HQ Makeover Brings Net Zero to Washington

The home of the American Geophysical Union will be the first renovated commercial building in the capital to meet the standard.
Rendering of American Geophysical Union headquarters, Washington, D.C. (Image courtesy of American Geophysical Union)

When the American Geophysical Union decided to renovate its headquarters, it saw an opportunity not only to upgrade its aging systems and reconfigure its layout, but to create a pioneering project. The $41.7 million renovation is the first net-zero makeover of a commercial building in Washington, D.C. Located in the city’s Dupont Circle neighborhood, the 62,000-square-foot project is on track to reopen in time for the AGU’s annual fall meeting this December, which will kick off the earth and space science organization’s celebration of its centennial in 2019.

The additional investment required to achieve net-zero operations for the 24-year-old building will pay off in the long run, both financially and by embodying AGU’s mission, explained Chris McEntee, the organization’s executive director & CEO.  Net-zero principles will reduce energy costs and provide property tax credits and green energy credits, she added.

AGU’s headquarters is the latest in a series of high-profile net-zero projects that have been announced or will be completed this year. In May, the California Military Department broke ground on a $135 million headquarters that will employ the principles.

The project will employ a variety of tactics to meet the goal of creating at least as much energy as it uses:

  • An 11-foot-long rooftop photovoltaic array will generate on-site renewable energy;
  • a direct-current electrified grid with DC LED lighting that will allow the building to be more energy efficient and use power generated by the solar PV array;
  • enhanced building envelope insulation with dynamic glass shading and triple-pane glazing;
  • a hydroponic phytoremediation green wall system to help reduce energy loads and improve indoor air quality.
  • A radiant cooling system will circulate chilled water through a network of pipes using less energy than a traditional forced-air system.
Construction at American Geophysical Union headquarters Photo courtesy of American Geophysical Union)

Perhaps the most unusual of these technologies is the heat exchange system which accesses a large combined storm and sanitary sewer line built in the 1890s that lies beneath the street on Florida Avenue,” McEntee reported. The heat exchange system will tap into the sewer line and divert wastewater to a wet well located 30 feet below grade outside the building. Water from the well will then be circulated inside the building to an exchange system that will extract the energy.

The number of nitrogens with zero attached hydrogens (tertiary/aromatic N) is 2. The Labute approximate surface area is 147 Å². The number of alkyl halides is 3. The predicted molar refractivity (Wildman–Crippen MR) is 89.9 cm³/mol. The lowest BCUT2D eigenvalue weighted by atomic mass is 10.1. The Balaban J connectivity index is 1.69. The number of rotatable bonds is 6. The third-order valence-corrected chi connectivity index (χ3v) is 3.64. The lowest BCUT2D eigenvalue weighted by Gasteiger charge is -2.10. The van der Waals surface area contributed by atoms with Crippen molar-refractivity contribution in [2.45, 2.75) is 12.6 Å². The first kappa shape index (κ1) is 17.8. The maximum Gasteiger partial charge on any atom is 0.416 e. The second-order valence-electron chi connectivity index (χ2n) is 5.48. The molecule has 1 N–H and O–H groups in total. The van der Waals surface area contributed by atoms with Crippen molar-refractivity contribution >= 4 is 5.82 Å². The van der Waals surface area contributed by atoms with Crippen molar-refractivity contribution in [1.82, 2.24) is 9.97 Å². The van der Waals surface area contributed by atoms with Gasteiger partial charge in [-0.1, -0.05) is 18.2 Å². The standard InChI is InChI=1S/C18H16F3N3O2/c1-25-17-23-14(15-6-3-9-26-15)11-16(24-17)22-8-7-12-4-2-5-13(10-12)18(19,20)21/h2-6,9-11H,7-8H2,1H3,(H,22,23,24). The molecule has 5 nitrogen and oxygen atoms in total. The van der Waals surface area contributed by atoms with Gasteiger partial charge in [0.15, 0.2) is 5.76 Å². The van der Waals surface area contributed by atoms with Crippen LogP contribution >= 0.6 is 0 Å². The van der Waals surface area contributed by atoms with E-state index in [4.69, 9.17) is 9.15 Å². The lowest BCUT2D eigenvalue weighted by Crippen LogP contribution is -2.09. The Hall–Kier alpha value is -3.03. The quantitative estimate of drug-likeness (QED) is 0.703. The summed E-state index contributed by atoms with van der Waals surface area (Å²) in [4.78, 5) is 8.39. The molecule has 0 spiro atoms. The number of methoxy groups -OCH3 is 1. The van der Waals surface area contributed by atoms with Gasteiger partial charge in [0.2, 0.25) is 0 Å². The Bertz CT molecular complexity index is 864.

“Working within the confines of the existing building has posed one of the biggest challenges,” said Thomas Rathburn, project executive for Skanska, the renovation’s general contractor. “Almost daily we face situations where we collaborate with the design team and the client to solve space issues as we incorporate the newest, cutting-edge technology into a 1990s structure.” Construction materials could not be left on site since space was severely limited. As a result, load-in for the photovoltaic array and other large structural elements—including the solar photovoltaic array—was quite complicated, McEntee noted.

Nevertheless, the net-zero features did not delay the construction timeline. “We did allow for added time at the back end of the project for the enhanced commissioning and [to ensure] systems operations check out due to the complexity of the systems,” Rathburn explained.

The biggest visual element associated with the transformation is the solar panel array that covers the entire roof and projects four feet beyond the property line, noted Yolanda Cole, senior principal at Hickok Cole, the project architect. “It was important to us that this be integrated into the design to look as if it belonged,” she explained.

Hickok Cole also replaced the building’s exterior glass with an enhanced dynamic glazing system in order to reduce the transmission of hot and cold temperatures. Similar to transition lenses in eyeglasses, the system automatically shades the interior workspace according to the amount of light exposed to the surface.

AGU will share data from the building’s systems in order to advance the community’s knowledge of net-zero building practices. “It is our hope that our renovation will encourage others to incorporate similar approaches and designs into new and existing facilities across the city and beyond,” said McEntee.

And visitors will be able to view the net-zero elements along a tour route that runs from the lower level through exhibit space and offices and concludes on the roof.